• A minimum of three acceptable maneuvers is required
    • The largest and second largest FVC and FEV1 values should be repeatable within 150 ml (100 ml if the FVC is less than 1.00 L)
    • The largest FVC and FEV1 from acceptable efforts are reported; the FEV1/FVC is calculated from these values

Subjects who exhibit airway obstruction on spirometry, should have the measurements repeated following inhalation of a beta-adrenergic bronchodilator.  Post-bronchodilator spirometry which returns to within normal limits suggests that the patient has reversible airway obstruction.  If the FEV1 or FVC improves by at least 12% and 200 ml following inhaled bronchodilator, there is some element of reversible airway obstruction.




NLHEP recommends the following guidelines for interpreting spirometry [5]:

  1. Check the acceptability and repeatability to see if ATS/ERS criteria have been met.
    – pay special attention to the EOT; was a plateau reached before 6 seconds?
  2. Use NHANES III or GLI reference values to calculate predicteds and LLNs for FEV1, FVC and FEV1/FVC; FEV6 may be substituted for FVC if NHANES III is used.
  3. If the FEV1/FVC (FEV1/FEV6) ratio and FEV1 are both below the LLN in a test with good quality, airway obstruction is present. Use of the 0.70 fixed ratio is NOT recommended.
  4. Grade the severity of obstruction using the FEV1 LLN and %predicted:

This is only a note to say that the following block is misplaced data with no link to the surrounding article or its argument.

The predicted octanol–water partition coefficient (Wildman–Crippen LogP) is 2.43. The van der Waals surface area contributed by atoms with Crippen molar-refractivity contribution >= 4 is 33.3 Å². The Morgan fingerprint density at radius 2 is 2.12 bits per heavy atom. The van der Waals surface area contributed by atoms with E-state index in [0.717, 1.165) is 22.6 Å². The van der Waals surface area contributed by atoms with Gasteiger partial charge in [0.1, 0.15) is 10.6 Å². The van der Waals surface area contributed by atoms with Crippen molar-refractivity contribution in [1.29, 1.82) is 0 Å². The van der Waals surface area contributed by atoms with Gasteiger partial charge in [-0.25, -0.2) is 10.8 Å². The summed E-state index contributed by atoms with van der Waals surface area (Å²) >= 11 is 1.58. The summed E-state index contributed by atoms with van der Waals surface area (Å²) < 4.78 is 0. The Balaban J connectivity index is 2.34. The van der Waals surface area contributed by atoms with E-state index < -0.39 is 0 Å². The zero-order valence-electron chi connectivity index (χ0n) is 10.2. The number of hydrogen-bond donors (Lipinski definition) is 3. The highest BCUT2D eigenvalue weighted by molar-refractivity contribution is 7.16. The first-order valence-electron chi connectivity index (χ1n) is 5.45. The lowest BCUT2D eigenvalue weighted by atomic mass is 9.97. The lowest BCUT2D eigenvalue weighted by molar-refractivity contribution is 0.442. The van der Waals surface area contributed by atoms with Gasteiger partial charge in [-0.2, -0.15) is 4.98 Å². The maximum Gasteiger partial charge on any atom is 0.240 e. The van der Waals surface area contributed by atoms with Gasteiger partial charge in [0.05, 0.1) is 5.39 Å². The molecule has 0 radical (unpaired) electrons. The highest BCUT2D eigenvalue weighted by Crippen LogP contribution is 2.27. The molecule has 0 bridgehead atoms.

LLN > FEV1 ≥ 60% = mild obstruction
    60% > FEV1 ≥ 40% = moderate obstruction
    FEV1 < 40% = severe obstruction
  5. If the FEV1/FVC (FEV1/FEV6) ratio is > LLN but the FVC (FEV6) is below the LLN, the patient may have a restrictive disease; consider lung volumes.
  6. If the patient has airway obstruction, post-bronchodilator testing should be performed.
    If the FEV1/FVC (FEV1/FEV6) ratio and FEV1 both improve above their respective LLNs, a significant asthmatic component is likely present.
    If the FEV1 increases by 12% or more, but the FEV1/FVC (FEV1/FEV6) ratio remains below the LLN, the patient may have combined COPD and asthma.


Screening to “rule out” significant airway obstruction can be done using a simple questionnaire along with measurement of either FEV1 or PEF (peak expiratory flow)[6],[7].  Subjects with significant risk factors (smoking history, cough, dyspnea, etc.) may perform a series of maximal expiratory efforts to measure FEV1 or PEF using a small portable device.  If the measured FEV1 or PEF is within normal limits for the subject’s age, gender, height and ethnicity, airway obstruction is unlikely.  If the measured variables are NOT within normal limits or the subject is unable to perform the maneuvers acceptably, he/she should be referred for formal spirometry with pre- and post-bronchodilator measurements.


[1] https://goldcopd.org/wp-content/uploads/2017/11/GOLD-2018-v6.0-FINAL-revised-20-Nov_WMS.pdf   Accessed July 13, 2018.

[2] Miller MR, Hankinson J, Brusasco V, Burgos F, et al: Standardisation of spirometry. Eur Respir J 2005; 26: 319–338.

[3] Pellegrino R, Viegi G, Brusasco V, Crapo RO, et al: Interpretative strategies for lung function tests. Eur Respir J 2005; 26: 948–968.

[4] Quanjer PH, Stanojevic S, Cole T, Baur X, et al, on behalf of the ERS Global Lung Function Initiative. Multi-ethnic reference values for spirometry for the 3-95 year age range: the global lung function 2012 equations.  Eur Respir J. 2012 Dec;40(6):1324-43.

[5] Ruppel GL, Carlin BW, Hart M, Doherty DE: Office spirometry in primary care for the diagnosis and management of copd: National Lung Health Education Program update.  RespirCare 2018;63(2):242–252.

[6] Nelson SB, LaVange LM, Nie Y, Walsh JW, et al: Questionnaires and pocket spirometers provide an alternative approach for COPD screening in the general population. Chest. 2012 Aug;142(2):358-66.

[7] Jithoo A, Enright PL, Burney P, Buist AS, et al: Case-finding options for COPD: Results from the BOLD Study.  Eur Respir J. 2012 Jun 27. [Epub ahead of print]